Date of Award

Spring 2006

Document Type

Restricted Thesis

Terms of Use

© 2006 Meagan Bolles. All rights reserved. Access to this work is restricted to users within the Swarthmore College network and may only be used for non-commercial, educational, and research purposes. Sharing with users outside of the Swarthmore College network is expressly prohibited. For all other uses, including reproduction and distribution, please contact the copyright holder.

Degree Name

Bachelor of Arts


Biology Department

First Advisor

Amy Cheng Vollmer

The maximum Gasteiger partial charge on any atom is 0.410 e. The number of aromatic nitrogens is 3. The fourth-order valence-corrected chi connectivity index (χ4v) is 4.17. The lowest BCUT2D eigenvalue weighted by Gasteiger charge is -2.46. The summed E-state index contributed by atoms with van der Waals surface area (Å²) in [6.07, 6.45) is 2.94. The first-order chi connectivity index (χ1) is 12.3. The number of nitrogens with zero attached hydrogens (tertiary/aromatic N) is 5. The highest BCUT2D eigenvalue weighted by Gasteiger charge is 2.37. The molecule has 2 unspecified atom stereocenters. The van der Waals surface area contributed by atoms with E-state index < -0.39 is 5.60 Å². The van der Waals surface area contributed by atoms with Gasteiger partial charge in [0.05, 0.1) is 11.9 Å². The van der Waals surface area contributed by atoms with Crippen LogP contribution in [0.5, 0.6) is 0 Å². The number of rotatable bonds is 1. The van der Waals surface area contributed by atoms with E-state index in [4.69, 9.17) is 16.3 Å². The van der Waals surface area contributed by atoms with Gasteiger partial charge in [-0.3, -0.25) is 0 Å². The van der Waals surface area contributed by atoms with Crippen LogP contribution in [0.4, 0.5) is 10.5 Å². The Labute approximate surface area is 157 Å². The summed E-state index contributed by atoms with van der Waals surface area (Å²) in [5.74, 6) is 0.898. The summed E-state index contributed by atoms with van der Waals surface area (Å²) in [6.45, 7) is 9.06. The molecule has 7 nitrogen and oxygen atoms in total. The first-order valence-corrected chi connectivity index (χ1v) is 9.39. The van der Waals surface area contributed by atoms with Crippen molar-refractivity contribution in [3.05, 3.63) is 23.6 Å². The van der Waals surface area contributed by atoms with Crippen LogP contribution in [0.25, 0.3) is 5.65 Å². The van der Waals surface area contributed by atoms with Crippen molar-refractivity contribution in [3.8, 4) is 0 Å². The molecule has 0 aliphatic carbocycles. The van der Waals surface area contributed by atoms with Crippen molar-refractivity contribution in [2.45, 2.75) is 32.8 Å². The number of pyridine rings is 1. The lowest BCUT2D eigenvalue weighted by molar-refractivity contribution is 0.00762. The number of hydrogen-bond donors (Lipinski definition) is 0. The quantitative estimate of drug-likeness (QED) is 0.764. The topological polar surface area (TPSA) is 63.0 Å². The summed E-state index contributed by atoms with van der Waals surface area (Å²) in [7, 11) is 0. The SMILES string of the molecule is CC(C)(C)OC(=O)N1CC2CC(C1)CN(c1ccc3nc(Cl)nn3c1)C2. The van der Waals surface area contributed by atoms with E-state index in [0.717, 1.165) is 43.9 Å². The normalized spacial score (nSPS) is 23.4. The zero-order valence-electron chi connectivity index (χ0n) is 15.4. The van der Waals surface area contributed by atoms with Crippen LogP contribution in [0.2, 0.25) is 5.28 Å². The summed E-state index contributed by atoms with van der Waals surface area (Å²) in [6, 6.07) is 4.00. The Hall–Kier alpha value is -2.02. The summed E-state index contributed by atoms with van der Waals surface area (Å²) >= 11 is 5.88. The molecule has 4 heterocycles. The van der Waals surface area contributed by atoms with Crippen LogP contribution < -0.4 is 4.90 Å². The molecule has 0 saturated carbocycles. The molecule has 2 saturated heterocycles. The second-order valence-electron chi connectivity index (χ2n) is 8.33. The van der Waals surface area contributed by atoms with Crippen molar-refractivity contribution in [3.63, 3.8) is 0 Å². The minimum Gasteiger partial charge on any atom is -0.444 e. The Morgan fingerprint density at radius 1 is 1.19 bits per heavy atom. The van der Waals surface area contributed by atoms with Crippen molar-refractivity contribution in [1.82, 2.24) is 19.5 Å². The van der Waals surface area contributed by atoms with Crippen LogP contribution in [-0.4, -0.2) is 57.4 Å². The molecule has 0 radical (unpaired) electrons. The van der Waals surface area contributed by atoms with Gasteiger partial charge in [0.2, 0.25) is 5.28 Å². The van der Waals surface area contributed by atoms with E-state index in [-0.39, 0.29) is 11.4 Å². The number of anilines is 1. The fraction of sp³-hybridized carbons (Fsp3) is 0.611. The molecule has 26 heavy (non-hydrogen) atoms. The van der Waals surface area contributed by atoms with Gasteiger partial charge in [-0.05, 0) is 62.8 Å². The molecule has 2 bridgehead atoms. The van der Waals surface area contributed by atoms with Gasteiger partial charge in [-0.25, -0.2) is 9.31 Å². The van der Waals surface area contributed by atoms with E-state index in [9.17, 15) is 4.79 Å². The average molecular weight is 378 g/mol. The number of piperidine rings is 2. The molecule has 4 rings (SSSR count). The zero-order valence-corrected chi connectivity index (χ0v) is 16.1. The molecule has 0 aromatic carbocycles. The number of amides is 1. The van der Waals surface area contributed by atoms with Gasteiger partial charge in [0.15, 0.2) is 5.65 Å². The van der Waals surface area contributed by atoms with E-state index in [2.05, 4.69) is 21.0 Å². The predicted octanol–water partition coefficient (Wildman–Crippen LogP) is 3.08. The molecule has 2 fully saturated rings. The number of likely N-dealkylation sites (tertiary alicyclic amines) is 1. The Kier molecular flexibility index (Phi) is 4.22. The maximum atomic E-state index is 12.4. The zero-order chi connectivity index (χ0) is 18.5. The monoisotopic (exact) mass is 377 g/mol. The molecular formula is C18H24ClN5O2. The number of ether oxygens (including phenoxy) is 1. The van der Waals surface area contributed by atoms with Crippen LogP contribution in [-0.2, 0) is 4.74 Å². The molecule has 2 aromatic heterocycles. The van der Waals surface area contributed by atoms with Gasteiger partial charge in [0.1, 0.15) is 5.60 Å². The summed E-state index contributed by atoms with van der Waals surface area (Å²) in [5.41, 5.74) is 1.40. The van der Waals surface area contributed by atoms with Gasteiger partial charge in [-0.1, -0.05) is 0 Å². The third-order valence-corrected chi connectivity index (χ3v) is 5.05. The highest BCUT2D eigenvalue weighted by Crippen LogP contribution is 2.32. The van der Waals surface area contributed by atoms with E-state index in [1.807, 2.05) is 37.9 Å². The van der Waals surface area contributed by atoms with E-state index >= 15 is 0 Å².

Most bacterial stress responses are highly specific to the nature of the stress. Universal Stress Protein A of Escherichia coli displays activation in response to a wide range of stresses. The protein is phosphorylated at a serine or threonine under conditions of stasis. One obstacle in the genetic analysis to elucidate a specific function of UspA has been the lack of a strong differential phenotype. We have previously investigated the ability of our strains to form biofilms in microtiter plates. In these preliminary studies, biofilm formation was shown to have promise as a selectable phenotype for uspA functionality since mutants appear to form a less robust biofilm. A Quikchange© protocol was used for site-specific mutagenesis of uspA in an attempt to determine the site(s) and necessity of phosphorylation for protein function. The biofilm assay is a modification of the OToole and Kolter (1998) assay in a 96-well polystyrene plate, staining adherent cells with crystal violet and visualizing the solubilized stain spectrophotometrically at 600nm. The uspA- deletion strain shows a significant phenotype differential from wild type (W3110) at 24 hours growth in LB, with the assay giving mutant to W3110 ratios of 0.70. In addition, paralog uspC, D, and E- deletion strains show varying strengths of biofilm formation. Four site-specific mutations of uspA have been created and confirmed by sequencing, and each shows biofilm formation comparable to a uspA+ strain. The 24 hour biofilm assay shows a reliable and significant differential between wild type E. coli and uspA mutants, making it suitable for several paths of investigation. The paralog mutants, C-, D-, and E-, have varying effects on biofilms, while four site-specific mutations of the uspA gene result in a restored biofilm formation phenotype but severely impaired viability under genotoxic stress.